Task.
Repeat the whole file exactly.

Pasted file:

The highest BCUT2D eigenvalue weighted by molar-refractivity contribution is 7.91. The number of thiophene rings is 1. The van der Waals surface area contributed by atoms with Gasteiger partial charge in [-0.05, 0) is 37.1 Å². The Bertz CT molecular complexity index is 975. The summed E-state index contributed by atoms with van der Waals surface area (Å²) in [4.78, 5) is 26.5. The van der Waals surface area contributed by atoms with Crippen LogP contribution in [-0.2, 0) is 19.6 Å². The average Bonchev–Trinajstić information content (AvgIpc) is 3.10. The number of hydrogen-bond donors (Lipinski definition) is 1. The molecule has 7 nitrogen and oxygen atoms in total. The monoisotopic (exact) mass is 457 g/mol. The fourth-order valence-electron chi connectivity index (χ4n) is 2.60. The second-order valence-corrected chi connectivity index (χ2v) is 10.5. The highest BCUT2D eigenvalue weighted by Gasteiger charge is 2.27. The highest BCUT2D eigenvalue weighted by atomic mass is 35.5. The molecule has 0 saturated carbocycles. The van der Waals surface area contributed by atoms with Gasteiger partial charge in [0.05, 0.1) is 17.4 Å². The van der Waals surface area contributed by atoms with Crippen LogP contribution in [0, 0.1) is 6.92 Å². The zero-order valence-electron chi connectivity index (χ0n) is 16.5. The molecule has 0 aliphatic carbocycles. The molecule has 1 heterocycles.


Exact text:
The highest BCUT2D eigenvalue weighted by molar-refractivity contribution is 7.91. The number of thiophene rings is 1. The van der Waals surface area contributed by atoms with Gasteiger partial charge in [-0.05, 0) is 37.1 Å². The Bertz CT molecular complexity index is 975. The summed E-state index contributed by atoms with van der Waals surface area (Å²) in [4.78, 5) is 26.5. The van der Waals surface area contributed by atoms with Crippen LogP contribution in [-0.2, 0) is 19.6 Å². The average Bonchev–Trinajstić information content (AvgIpc) is 3.10. The number of hydrogen-bond donors (Lipinski definition) is 1. The molecule has 7 nitrogen and oxygen atoms in total. The monoisotopic (exact) mass is 457 g/mol. The fourth-order valence-electron chi connectivity index (χ4n) is 2.60. The second-order valence-corrected chi connectivity index (χ2v) is 10.5. The highest BCUT2D eigenvalue weighted by Gasteiger charge is 2.27. The highest BCUT2D eigenvalue weighted by atomic mass is 35.5. The molecule has 0 saturated carbocycles. The van der Waals surface area contributed by atoms with Gasteiger partial charge in [0.05, 0.1) is 17.4 Å². The van der Waals surface area contributed by atoms with Crippen LogP contribution in [0, 0.1) is 6.92 Å². The zero-order valence-electron chi connectivity index (χ0n) is 16.5. The molecule has 0 aliphatic carbocycles. The molecule has 1 heterocycles.